*-- Astronomers measure spin-orbit alignment of a distant super-Jupiter --*
For the first time, astronomers have measured the spin-orbit alignment of a faraway super-Jupiter exoplanet, located 63 light-years from the Earth in the Pictor constellation.
The super-Jupiter exoplanet, Beta Pictoris b, has a mass 11 times that of Jupiter and enjoys an orbit around its host star similar to the trajectory Jupiter takes around our own sun.
The detailed observations of Beta Pictoris b -- shared Monday in the Astrophysical Journal Letters -- could help scientists better understand the formation and evolution of planetary systems.
"The degree to that a star and a planetary orbit are aligned with each other tells us a lot about how a planet formed and whether multiple planets in the system interacted dynamically after their formation," lead study author Stefan Kraus said in a news release.
During the 18th century, scientists Immanuel Kant and Pierre-Simon Laplace noticed that the orbital planes of the solar system's planets were largely aligned. They estimated that Earth and its planetary neighbors formed from a rotating and flattened protoplanetary disc.
"It was a major surprise when it was found that more than a third of all close-in exoplanets orbit their host star on orbits that are misaligned with respect to the stellar equator," said Kraus, professor of astronomy and physics at the University of Exeter in Britain.
"A few exoplanets were even found to orbit in the opposite direction than the rotation direction of the star," Kraus said. "These observations challenge the perception of planet formation as a neat and well-ordered process taking place in a geometrically thin and co-planar disc."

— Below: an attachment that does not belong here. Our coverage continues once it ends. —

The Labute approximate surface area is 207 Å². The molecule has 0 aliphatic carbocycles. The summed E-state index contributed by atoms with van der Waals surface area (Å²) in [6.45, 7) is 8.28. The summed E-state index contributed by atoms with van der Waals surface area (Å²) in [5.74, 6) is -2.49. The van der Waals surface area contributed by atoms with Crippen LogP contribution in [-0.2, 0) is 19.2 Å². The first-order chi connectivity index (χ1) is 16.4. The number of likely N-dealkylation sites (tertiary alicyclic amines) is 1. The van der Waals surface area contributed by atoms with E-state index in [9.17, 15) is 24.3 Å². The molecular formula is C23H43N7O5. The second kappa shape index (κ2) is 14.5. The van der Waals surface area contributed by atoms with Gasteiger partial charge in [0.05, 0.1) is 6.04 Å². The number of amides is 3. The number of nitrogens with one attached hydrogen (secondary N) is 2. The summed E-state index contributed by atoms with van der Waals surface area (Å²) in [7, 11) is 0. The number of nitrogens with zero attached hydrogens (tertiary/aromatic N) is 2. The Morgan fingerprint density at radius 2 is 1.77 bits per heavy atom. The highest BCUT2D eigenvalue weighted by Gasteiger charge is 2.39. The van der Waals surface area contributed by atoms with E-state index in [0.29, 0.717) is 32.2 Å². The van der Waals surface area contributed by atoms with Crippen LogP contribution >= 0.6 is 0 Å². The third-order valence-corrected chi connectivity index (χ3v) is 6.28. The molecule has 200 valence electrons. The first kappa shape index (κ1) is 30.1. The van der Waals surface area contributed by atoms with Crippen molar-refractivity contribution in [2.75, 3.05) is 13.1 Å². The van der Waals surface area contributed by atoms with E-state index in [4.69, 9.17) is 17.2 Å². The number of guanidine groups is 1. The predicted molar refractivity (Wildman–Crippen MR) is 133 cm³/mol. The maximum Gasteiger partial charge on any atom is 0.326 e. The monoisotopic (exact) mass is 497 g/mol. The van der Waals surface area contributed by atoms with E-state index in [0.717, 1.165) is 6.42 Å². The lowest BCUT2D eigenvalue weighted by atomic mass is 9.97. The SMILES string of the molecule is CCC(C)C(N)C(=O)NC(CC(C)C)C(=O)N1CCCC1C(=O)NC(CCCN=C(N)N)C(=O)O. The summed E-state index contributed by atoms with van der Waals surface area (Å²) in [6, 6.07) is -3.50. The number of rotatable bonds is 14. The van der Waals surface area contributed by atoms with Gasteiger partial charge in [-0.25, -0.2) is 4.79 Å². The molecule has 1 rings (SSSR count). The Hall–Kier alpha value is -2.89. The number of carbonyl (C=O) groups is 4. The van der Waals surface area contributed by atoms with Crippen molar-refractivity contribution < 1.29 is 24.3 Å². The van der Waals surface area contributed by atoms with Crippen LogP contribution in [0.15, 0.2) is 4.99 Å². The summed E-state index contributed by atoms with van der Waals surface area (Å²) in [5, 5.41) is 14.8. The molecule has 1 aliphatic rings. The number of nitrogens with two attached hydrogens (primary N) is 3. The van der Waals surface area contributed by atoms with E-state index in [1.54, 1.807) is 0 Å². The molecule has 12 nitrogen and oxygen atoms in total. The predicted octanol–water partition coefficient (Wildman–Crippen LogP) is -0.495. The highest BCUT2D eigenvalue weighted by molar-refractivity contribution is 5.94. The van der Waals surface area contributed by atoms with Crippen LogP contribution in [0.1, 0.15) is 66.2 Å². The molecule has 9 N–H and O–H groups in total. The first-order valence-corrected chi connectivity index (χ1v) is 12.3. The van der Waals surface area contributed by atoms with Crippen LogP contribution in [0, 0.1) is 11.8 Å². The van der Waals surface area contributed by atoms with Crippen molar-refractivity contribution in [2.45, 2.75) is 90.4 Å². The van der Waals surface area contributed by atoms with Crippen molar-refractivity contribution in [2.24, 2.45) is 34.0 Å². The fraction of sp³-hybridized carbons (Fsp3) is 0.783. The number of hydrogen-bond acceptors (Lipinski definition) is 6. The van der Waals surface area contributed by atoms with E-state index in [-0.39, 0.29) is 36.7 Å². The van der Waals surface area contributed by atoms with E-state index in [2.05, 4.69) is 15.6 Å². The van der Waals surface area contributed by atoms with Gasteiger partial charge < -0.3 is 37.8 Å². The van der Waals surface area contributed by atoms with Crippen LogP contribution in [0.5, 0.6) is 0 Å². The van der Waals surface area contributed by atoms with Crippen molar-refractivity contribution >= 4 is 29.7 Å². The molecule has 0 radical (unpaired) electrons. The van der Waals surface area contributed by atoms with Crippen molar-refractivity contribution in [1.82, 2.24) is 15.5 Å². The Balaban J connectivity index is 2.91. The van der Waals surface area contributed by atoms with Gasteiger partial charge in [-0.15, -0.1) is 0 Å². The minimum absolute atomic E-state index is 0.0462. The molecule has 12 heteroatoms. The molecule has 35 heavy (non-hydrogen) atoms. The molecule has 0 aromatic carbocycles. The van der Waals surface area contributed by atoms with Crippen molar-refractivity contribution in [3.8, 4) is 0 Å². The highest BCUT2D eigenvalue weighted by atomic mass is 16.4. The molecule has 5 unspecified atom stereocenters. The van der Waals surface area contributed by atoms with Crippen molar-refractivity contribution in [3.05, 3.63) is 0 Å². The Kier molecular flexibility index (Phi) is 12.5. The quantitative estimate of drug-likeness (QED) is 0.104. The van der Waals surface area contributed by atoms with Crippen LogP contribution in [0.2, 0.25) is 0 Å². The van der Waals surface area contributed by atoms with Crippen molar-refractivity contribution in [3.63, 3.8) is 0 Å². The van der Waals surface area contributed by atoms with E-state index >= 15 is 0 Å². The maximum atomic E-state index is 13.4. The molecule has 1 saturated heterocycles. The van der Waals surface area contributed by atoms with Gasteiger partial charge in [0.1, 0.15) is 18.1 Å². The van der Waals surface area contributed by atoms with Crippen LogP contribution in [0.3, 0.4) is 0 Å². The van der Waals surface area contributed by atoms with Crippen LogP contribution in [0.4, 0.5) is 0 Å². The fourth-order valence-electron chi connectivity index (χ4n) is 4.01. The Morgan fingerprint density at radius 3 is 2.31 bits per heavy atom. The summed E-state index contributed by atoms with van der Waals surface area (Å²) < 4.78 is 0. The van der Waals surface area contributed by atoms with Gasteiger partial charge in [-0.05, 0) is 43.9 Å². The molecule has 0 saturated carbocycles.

Using the GRAVITY instrument on the Very Large Telescope in Chile, scientists measured the minuscule spatial displacement caused by the stellar rotation of Beta Pictoris. The data revealed an alignment between the star's rotational axis and the orbital axis of the planet Beta Pictoris b and its surrounding debris disk.
"Gas absorption in the stellar atmosphere causes a tiny spatial displacement in spectral lines that can be used to determine the orientation of the stellar rotation axis," said study co-author Jean-Baptiste LeBouquin, an astronomer at the University of Grenoble in France. "The challenge is that this spatial displacement is extremely small: about 1/100th of the apparent diameter of the star, or the equivalent to the size of a human footstep on the moon as seen from Earth."
The latest findings showed the Beta Pictoris system is just as aligned as our own solar system, but authors of the new study suggest a wider sample size is needed to confirm how common spin orbit alignment is throughout the cosmos.
"A dedicated high-spectral resolution instrument at VLTI could measure the spin-orbit alignment for hundreds of planets, including those on long-period orbits," said Kraus. "This will help us to answer the question what dynamical processes shape the architecture of planetary systems."